Rise in chronic kidney disease


PETALING JAYA: Almost 9,000 new kidney patients are registered annually, and they require dialysis treatment, says the Health Ministry.

The prevalence of chronic kidney disease (CKD) in Malaysia has been on the rise, it said.

“In Malaysia, one in seven of the 33 million population, or 4.7 million adults, have various stages of CKD.

“Preliminary data from the National Renal Registry (NRR) shows that there were 49,447 dialysis patients in Malaysia last year.

“Of this number, 43,663 patients are undergoing hemodialysis treatment, while 5,784 go for peritoneal dialysis treatment,” the ministry said in a statement to The Star.

Overall, the prevalence of CKD had gone up from 9.07% in 2011 to 15.48% in 2018.

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The ministry said that the consumption of unregistered health supplement products was among the factors contributing to kidney disease.

“From January 2018 until December 2022, the National Pharmaceutical Regulatory Agency (NPRA) received 67 reports of adverse events associated with renal functions suspected to be due to the consumption of health supplements.

“Of these, 14 were suspected to be due to the use of unregistered health supplements.

“The most frequently reported adverse events were acute kidney injury (six), increased blood creatinine (three) and acute chronic renal failure (two),” it said.

NPRA is responsible for monitoring the safety of registered products on the market, including health supplements.

“One of the key activities in monitoring the safety of the products is through adverse drug reaction (ADR) reporting by healthcare providers, pharmaceutical companies and consumers.

“The NPRA also receives ADR reports suspected to be due to the use of unregistered health supplement products, including those adulterated with illegal substances such as dexamethasone, chlorpheniramine, and sibutramine,” the ministry said.

From 2020 until March this year, the ministry confiscated 30,209 slimming products sold online, valued at almost RM1.27mil.

Through various efforts, the ministry has also been regulating and monitoring the sales of unregulated supplements on social media.

This includes ensuring pharmaceutical products, health supplements and traditional medicines are registered with the Drug Control Authority in accordance with the Control of Drugs and Cosmetics Regulations (CDCR) 1984.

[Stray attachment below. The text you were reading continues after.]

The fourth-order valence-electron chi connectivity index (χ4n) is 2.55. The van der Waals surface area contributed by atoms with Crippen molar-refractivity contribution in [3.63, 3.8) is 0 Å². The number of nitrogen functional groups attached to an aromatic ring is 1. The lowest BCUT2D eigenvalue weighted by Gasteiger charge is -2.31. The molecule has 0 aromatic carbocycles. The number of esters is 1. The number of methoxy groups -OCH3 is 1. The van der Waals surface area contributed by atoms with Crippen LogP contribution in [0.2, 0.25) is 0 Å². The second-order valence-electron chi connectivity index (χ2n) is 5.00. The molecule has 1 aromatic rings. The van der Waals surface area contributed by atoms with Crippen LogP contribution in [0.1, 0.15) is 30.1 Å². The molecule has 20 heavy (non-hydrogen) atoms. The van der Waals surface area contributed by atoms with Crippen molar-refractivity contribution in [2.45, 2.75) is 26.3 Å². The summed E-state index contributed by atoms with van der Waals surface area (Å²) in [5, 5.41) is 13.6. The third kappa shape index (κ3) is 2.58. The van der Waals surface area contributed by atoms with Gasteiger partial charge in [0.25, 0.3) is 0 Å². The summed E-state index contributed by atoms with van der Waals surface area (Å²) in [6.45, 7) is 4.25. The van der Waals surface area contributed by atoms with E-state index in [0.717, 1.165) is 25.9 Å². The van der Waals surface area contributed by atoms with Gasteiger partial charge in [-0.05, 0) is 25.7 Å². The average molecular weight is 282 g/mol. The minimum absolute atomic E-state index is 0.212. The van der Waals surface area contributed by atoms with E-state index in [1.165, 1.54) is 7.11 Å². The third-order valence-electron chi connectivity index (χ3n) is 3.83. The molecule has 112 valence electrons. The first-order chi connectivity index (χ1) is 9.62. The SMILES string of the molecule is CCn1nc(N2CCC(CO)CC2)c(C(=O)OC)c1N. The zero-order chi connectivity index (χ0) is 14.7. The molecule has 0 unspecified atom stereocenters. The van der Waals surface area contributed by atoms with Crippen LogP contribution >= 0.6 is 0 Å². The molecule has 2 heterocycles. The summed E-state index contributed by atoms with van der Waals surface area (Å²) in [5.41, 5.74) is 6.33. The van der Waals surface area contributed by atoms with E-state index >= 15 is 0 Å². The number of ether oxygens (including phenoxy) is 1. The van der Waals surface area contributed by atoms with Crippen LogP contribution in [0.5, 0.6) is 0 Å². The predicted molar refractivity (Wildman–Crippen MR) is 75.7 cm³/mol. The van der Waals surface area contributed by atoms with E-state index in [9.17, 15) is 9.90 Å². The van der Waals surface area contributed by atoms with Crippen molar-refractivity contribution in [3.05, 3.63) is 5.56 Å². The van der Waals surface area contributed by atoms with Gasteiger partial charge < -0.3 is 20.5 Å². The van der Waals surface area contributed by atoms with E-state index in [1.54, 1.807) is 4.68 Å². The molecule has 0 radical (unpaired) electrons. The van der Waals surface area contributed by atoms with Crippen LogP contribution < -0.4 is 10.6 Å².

For the purpose of marketing, the ministry said registered traditional medicines are only permitted low-level claims that indicate the purposes of the products.

“All proposed claims must be supported by reliable references.

“Excerpts from pharmacopoeias, monographs, published journals or articles, and data from clinical studies are generally accepted as evidence of use and product indication,” it said.

The ministry is also doing post-marketing surveillance activities, such as constantly monitoring the products that have been registered.

This was to ensure that all registered products that are marketed and supplied are safe and of good quality, it added.

Selling products that are not registered is an offence under Regulation 7 (1) (a) of the Control of Drugs and Cosmetics Regulations 1984.

It is also an offence under Regulation 30 (1) of the same Regulations.

Such an offence can be punished under Section 12 (1) or 12 (2) of the Sale of Drugs Act.

The ministry has been working with other government agencies and the private sector, including emarketplace platform providers, social media platforms and Internet-based service industries within and outside of Malaysia, to combat sales of unregulated products.

“Additionally, the ministry has partnered with other agencies, such as the Malaysian Communications and Multimedia Commission, to help in taking further action on content that breaches laws and regulations,” it said.

Besides this, the ministry has set up a cyberintelligence and forensics team within the Pharmaceutical Enforcement Division to monitor websites, social media and ecommerce platforms throughout Malaysia.

According to the ministry, the team served as a central point for their engagement with Internet platform providers like Facebook, Google and other similar companies.

“From 2020 to March 2023, a total of 1,345 advertisements related to weight loss or slimming products suspected of violating the Medicines (Advertisement and Sale) Act have been screened.

“Out of the total number of screened advertisements, five were found to promote products containing 2,4-Dinitrophenol (DNP),” it added.

DNP, which has been classified as a poison under the Poisons Act, is an organic compound that is usually used in the manufacturing industry as an industrial chemical.

It might also be used as an antiseptic.

The substance has been discovered in certain products that purport to help in weight reduction.

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